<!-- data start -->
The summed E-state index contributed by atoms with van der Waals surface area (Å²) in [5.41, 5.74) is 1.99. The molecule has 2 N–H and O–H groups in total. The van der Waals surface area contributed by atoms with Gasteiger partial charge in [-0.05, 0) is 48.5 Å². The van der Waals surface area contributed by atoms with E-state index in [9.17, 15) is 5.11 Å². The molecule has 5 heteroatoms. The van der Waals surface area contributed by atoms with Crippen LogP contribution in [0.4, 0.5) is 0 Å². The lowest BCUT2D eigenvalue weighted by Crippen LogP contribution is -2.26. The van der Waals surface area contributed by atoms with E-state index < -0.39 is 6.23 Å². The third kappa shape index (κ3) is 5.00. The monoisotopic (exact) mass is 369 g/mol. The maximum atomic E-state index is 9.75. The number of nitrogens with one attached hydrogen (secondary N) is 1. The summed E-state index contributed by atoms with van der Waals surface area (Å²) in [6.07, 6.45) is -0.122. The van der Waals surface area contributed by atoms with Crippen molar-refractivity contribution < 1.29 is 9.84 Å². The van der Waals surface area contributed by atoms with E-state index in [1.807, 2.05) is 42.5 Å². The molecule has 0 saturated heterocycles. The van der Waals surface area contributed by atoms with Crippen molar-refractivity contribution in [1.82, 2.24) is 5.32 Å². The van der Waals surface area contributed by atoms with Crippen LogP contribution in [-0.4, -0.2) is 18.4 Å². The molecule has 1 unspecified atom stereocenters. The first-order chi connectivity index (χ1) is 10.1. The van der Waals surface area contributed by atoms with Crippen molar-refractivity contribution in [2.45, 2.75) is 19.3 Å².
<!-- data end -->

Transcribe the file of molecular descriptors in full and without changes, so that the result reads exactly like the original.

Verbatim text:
The summed E-state index contributed by atoms with van der Waals surface area (Å²) in [5.41, 5.74) is 1.99. The molecule has 2 N–H and O–H groups in total. The van der Waals surface area contributed by atoms with Gasteiger partial charge in [-0.05, 0) is 48.5 Å². The van der Waals surface area contributed by atoms with E-state index in [9.17, 15) is 5.11 Å². The molecule has 5 heteroatoms. The van der Waals surface area contributed by atoms with Crippen LogP contribution in [0.4, 0.5) is 0 Å². The lowest BCUT2D eigenvalue weighted by Crippen LogP contribution is -2.26. The van der Waals surface area contributed by atoms with E-state index < -0.39 is 6.23 Å². The third kappa shape index (κ3) is 5.00. The monoisotopic (exact) mass is 369 g/mol. The maximum atomic E-state index is 9.75. The number of nitrogens with one attached hydrogen (secondary N) is 1. The summed E-state index contributed by atoms with van der Waals surface area (Å²) in [6.07, 6.45) is -0.122. The van der Waals surface area contributed by atoms with Crippen molar-refractivity contribution < 1.29 is 9.84 Å². The van der Waals surface area contributed by atoms with E-state index in [1.807, 2.05) is 42.5 Å². The molecule has 0 saturated heterocycles. The van der Waals surface area contributed by atoms with Crippen molar-refractivity contribution in [1.82, 2.24) is 5.32 Å². The van der Waals surface area contributed by atoms with Crippen LogP contribution in [-0.4, -0.2) is 18.4 Å². The molecule has 1 unspecified atom stereocenters. The first-order chi connectivity index (χ1) is 10.1. The van der Waals surface area contributed by atoms with Crippen molar-refractivity contribution in [2.45, 2.75) is 19.3 Å².